Mr Gladwell points out that the real objection to universal coverage, from a policy standpoint, is that some people (those with disease) will consume more resources than they will have been predicted to pay for. In other words, the objection is that resources are redistributed  from those who are healthy to those who are unhealthy. Susan Channick expanded this in an article on why we will never have a single payer system in this country. She lists the reasons as inertia, path dependence, the expense of the Medicare program, the American belief in looking to the private sector for solutions to even large social problems, the fear of big government coupled with the belief that government is the problem rather than the solution, the political preference for incrementalism over fundamental change, and cultural beliefs such as the belief that while all Americans enjoy equality of opportunity, only those able to capitalize on the opportunity are entitled to enjoy its fruits. This last one is the most profound, as the implication is that we Americans who are healthy deserve to be healthy and owe nothing to our unhealthy neighbors.

In an article in the New England Journal, Thomas Murray points out that the Judeo-Christian tradition as articulated in the Bible includes the concept of “stewardship.”  He says that “Landowners are instructed in Leviticus: “When you reap the harvest of your land, you shall not reap to the very edges of your field, or gather the gleanings of your harvest; you shall leave them for the poor and the alien.” The obligation is not limitless: the landowner does not have to prepare a meal for the “poor and the alien,” does not have to surrender the entire crop, and should protect the land to ensure that it remains productive. But when food is more than sufficient to feed all, allowing some people to starve is indecent and represents a failure to live up to universal moral duties.” Lets all try to live up to that standard.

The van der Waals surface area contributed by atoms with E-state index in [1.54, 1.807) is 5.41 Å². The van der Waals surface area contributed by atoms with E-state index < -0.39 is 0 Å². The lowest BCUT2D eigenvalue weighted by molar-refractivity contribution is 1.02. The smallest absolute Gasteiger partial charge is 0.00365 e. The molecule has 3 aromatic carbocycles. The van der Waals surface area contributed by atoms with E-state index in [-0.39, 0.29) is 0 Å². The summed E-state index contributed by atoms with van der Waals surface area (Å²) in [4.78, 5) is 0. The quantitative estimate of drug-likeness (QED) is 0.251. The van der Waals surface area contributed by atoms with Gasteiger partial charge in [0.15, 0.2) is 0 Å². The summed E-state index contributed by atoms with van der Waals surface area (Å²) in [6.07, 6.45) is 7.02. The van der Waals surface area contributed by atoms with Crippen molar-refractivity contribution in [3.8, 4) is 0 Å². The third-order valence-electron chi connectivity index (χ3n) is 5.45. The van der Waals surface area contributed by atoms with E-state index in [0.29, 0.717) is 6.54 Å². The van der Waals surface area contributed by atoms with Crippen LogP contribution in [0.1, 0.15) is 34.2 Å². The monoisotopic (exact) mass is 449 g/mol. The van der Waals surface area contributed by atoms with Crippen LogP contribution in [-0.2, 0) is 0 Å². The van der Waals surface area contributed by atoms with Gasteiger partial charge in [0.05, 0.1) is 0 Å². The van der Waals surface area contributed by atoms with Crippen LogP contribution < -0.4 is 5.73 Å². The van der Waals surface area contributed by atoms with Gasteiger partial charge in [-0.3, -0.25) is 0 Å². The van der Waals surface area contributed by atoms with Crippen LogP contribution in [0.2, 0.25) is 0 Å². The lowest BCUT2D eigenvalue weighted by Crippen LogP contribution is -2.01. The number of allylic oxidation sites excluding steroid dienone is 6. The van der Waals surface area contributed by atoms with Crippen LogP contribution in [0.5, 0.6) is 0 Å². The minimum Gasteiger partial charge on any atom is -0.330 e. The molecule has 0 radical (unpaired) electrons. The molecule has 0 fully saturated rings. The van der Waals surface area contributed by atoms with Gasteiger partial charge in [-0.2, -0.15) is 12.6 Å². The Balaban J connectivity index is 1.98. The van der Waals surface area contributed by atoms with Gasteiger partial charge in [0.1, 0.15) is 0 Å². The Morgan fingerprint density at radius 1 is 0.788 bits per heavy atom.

Cartoon20090812As I watch the post speech debate on what “health insurance reform” really means, I am reminded of the “Sultans of Swing” lyric by the group Dire Straits.  On the one hand, “the most interesting health care consultant in the world”, a Canadian PhD named Steven Lewis, has posted a very watchable video which points out flaws in the comparison of the Canadian system to the US system and makes a strong care for the advantages of “single payor”. I guess as a fan of Dan Aykroyd and Michael J Fox it shouldn’t surprise me that Canadians could be funny and serious.

In this country, however, the competition in the marketplace of ideas is not coming from the Canadians. It is coming from the Republicans as illustrated by the March on Washington yesterday organized by a group called FreedomWorks. Led by Dick Armey,  near as I can tell they are against lawyers (who isn’t  unless you need ’em) and for allowing “competition across state lines”. Not being a particular fan of the company responsible for 90% of the commercial policies in the state of Alabama, I thought this last idea might have some merit, until I looked into it further.

John McCain brought up the idea of competition across state lines in the 2008 presidential election.  I have to admit, it kind-of appealed to me. Since he didn’t win, I hadn’t thought too much more about it until now. It seems simple (why not let Mississippi Blue Cross into Alabama), American (companies should compete), and would seem on the face of it to produce lower costs.